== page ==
• Pacing: A lifestyle change that your provider may suggest is activity pacing or management. This means identifying your personal limits for how much physical and mental activity you can comfortably do in a day and staying within those boundaries. As your symptoms improve, you can slowly start building up stamina again. Pacing can prevent you from overexerting yourself as you live with CFS.

How to Prevent Chronic Fatigue Syndrome Crashes

Because researchers still don’t know the exact underlying cause of CFS, it's hard to understand how to prevent CFS from occurring. However, there are some things you can do to reduce the frequency and severity of CFS flares—or periods of time where you experience active symptoms. These flares are commonly known as "crashes."

  • Manage your medications: Work with your provider to find the right combination of medicines to improve your quality of life. Stick to the regimen once you find one that helps you.
  • Know your limits: Resist the temptation to power through your symptoms. Pushing yourself to do more than you comfortably are able to can leave you with worsening symptoms for days or weeks.
  • Minimize stress: Physical and mental stress can leave you feeling more depleted than normal. Some research suggests that having strong stress management skills and a healthy support system can reduce fatigue in people with CFS.
  • Delegate tasks: If there are responsibilities you can regularly assign to family and friends, there will be less for you to manage on a daily basis, which can leave you with more time for rest. Ask trusted loved ones if they would be willing to support you on your treatment journey.

Comorbid Conditions

There are several health conditions that may occur alongside CFS—which are known as comorbid conditions. Some may be caused by the same inflammation and overactive immune responses that triggered your CFS, while others may occur as a result of your CFS symptoms. These conditions may include:

Living With Chronic Fatigue Syndrome

CFS won’t limit your life expectancy, but the often-debilitating nature of the illness—along with its unpredictability—can make living with the condition extremely difficult. CFS isn’t necessarily permanent, but since there are no treatments aimed at curing it, it's hard to know when you'll experience crashes and how long symptoms will last.

Some experts advise people with CFS to focus on small goals and milestones rather than looking too far ahead. In other words, it can help to celebrate a victory like being able to add an extra 10 minutes to your daily exercise routine without it negatively affecting your symptoms.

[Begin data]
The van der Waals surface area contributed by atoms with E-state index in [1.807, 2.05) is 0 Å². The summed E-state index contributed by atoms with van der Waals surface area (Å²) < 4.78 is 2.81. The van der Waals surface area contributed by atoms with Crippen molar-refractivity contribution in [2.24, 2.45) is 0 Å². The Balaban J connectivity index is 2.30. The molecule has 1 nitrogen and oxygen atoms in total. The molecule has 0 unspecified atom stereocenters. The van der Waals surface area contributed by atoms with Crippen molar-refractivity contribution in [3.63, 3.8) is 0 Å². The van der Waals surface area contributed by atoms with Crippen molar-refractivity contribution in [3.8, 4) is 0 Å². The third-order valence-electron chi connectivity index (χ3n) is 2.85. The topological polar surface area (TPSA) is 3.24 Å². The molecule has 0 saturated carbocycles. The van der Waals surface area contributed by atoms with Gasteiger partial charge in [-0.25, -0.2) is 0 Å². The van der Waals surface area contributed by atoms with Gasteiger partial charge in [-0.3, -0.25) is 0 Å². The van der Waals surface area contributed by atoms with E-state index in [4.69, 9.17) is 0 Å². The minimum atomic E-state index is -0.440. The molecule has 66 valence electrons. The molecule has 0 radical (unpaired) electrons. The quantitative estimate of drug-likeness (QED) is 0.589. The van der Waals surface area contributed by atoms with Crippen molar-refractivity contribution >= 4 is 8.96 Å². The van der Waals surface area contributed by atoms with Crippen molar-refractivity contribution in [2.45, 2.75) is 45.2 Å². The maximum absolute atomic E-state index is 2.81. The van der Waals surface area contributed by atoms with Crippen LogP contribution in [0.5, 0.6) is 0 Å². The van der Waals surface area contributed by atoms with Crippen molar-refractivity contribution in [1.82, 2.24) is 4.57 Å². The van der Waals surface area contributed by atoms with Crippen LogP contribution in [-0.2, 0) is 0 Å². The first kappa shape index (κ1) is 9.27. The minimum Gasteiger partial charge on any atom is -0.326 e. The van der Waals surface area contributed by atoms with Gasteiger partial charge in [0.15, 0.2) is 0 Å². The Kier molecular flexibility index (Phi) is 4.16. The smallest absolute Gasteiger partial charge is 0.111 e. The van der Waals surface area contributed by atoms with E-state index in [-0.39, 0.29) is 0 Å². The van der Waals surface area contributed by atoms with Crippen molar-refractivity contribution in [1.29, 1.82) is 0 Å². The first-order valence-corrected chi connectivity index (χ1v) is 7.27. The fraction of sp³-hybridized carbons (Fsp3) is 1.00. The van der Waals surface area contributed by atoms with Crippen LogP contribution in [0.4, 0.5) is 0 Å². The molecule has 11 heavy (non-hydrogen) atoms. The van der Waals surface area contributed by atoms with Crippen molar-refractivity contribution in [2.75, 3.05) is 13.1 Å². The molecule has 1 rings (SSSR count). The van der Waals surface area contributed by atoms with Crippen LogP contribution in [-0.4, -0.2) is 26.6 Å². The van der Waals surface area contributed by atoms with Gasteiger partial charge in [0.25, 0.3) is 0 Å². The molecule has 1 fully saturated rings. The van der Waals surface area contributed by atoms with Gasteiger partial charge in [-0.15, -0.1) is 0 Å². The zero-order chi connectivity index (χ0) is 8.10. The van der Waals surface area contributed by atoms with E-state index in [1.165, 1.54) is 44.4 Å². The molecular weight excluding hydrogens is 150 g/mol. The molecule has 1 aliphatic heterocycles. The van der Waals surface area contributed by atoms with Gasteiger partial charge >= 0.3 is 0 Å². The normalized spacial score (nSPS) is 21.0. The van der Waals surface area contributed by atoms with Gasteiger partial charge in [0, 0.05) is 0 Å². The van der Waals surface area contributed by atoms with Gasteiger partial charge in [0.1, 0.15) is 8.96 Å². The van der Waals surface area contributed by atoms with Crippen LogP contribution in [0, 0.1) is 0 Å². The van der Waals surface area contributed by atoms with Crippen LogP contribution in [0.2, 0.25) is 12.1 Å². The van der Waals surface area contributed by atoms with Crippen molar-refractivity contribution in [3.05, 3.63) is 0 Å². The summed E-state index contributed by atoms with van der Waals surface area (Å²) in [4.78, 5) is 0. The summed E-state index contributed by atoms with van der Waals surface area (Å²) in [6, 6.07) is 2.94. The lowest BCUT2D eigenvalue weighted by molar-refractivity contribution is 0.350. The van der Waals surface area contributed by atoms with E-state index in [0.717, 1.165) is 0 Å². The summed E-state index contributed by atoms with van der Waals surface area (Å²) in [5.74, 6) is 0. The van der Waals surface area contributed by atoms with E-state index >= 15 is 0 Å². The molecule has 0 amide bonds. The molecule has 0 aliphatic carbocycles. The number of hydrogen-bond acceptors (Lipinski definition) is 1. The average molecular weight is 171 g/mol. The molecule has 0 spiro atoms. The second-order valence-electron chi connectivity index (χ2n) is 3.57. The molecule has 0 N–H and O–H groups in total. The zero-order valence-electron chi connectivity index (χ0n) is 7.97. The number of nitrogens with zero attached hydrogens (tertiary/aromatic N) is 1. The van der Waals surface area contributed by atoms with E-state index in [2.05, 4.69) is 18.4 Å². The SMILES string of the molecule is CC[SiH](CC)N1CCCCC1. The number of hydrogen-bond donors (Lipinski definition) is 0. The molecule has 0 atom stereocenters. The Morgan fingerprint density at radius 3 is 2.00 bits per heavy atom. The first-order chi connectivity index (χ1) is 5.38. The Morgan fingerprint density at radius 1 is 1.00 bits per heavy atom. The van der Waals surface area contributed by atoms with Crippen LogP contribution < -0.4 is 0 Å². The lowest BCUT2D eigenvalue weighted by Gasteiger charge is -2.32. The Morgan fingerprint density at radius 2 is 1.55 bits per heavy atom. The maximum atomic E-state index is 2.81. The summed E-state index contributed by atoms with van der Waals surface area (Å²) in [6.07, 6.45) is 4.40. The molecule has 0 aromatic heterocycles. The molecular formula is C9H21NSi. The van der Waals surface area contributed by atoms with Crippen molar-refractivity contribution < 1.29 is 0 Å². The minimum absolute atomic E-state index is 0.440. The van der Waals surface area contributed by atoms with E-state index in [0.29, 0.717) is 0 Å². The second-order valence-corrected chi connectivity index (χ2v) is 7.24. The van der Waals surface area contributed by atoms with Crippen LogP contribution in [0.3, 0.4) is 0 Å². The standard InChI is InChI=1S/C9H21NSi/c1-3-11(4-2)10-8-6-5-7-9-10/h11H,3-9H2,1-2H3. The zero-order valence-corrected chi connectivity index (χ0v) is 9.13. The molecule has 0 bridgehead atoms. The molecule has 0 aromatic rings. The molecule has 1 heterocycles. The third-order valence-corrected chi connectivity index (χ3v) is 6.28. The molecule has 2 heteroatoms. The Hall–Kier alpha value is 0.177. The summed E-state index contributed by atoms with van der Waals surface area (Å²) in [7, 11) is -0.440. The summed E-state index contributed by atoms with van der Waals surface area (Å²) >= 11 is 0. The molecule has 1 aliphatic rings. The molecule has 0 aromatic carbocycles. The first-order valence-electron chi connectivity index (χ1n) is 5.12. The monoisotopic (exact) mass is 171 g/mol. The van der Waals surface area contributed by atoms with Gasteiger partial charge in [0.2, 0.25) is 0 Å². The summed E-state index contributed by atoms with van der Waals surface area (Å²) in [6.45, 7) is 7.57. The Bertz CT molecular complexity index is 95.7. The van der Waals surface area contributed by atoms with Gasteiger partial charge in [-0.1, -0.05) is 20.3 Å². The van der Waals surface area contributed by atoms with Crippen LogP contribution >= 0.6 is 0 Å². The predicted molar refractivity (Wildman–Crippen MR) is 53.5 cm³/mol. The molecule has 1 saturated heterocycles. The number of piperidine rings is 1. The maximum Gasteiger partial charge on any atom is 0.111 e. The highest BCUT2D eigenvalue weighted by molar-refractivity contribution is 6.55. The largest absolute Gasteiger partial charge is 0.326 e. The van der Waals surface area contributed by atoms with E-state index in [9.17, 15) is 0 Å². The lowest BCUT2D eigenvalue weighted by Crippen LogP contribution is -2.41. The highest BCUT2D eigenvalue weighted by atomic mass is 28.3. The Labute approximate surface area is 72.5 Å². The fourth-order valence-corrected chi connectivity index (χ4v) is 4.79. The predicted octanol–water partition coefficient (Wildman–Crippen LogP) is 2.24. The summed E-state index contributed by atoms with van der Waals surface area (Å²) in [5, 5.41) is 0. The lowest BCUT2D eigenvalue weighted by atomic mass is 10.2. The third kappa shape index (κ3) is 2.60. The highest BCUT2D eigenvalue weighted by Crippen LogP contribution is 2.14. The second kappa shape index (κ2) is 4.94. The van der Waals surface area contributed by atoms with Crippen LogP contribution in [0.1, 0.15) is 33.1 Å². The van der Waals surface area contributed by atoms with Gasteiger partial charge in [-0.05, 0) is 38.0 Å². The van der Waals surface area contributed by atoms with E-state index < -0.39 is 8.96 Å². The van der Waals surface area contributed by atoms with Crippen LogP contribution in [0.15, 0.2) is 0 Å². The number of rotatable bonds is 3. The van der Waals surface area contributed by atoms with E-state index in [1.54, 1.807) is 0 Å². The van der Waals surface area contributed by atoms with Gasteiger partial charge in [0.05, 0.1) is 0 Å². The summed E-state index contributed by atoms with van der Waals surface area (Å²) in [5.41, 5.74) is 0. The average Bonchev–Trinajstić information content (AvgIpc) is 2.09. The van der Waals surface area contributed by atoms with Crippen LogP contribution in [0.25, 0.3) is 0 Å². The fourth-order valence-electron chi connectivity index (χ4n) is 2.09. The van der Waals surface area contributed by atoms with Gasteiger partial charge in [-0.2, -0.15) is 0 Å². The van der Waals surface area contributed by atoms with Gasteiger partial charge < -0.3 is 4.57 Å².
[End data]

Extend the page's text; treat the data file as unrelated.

Additionally, you can improve your quality of life with CFS by trying the following strategies:

  • Finding a trusted provider: Having a healthcare professional who thoroughly understands CFS and advocates for your best interests will take some of the pressure off of you.
  • Shore-up support: Whether it’s friends and family or an online support group, you will benefit from having a few people in your life who empathize with your condition and are committed to being there for you during your treatment journey.
  • Prioritizing therapy: Receiving consistent counseling can help you cope with the mental health side effects of having CFS. A trained therapist can also help you explain your condition to friends and family and educate you about stress management techniques.
  • Talking to your employer: If you are still able to work but need accommodations, work with your employer to see which ones can be made. If you cannot work, you may be eligible for disability benefits.
  • Using energy-saving devices: Some experts recommend relying on equipment like motorized wheelchairs when you need to perform a taxing activity. This can help you conserve energy for other tasks during the day.

Keep in mind that new research is being done all the time to improve outcomes for people with CFS. Newer treatments for CFS include antiviral drugs and immunotherapy. If you think you might be a candidate for a new treatment, talk with your provider to learn about your options.

Was this page helpful?
8 Sources
Health.com uses only high-quality sources, including peer-reviewed studies, to support the facts within our articles. Read our editorial process to learn more about how we fact-check and keep our content accurate, reliable, and trustworthy.
  1. MedlinePlus. Chronic fatigue syndrome.

  2. Office on Women's Health. Chronic fatigue syndrome.

  3. Centers for Disease Control and Prevention. Symptoms of ME/CFS.

  4. Centers for Disease Control and Prevention. Myalgic encephalomyelitis/chronic fatigue syndrome: Possible causes.

  5. Centers for Disease Control and Prevention. Diagnosis of ME/CFS.

  6. Centers for Disease Control and Prevention. Treatment of ME/CFS.

  7. Sapra A, Bhandari P. Chronic fatigue syndrome. In: StatPearls. StatPearls Publishing; 2022.

  8. Nagy-Szakal D, Williams BL, Mishra N, et al. Fecal metagenomic profiles in subgroups of patients with myalgic encephalomyelitis/chronic fatigue syndromeMicrobiome. 2017;5(1):44. doi:10.1186/s40168-017-0261-y

Related Articles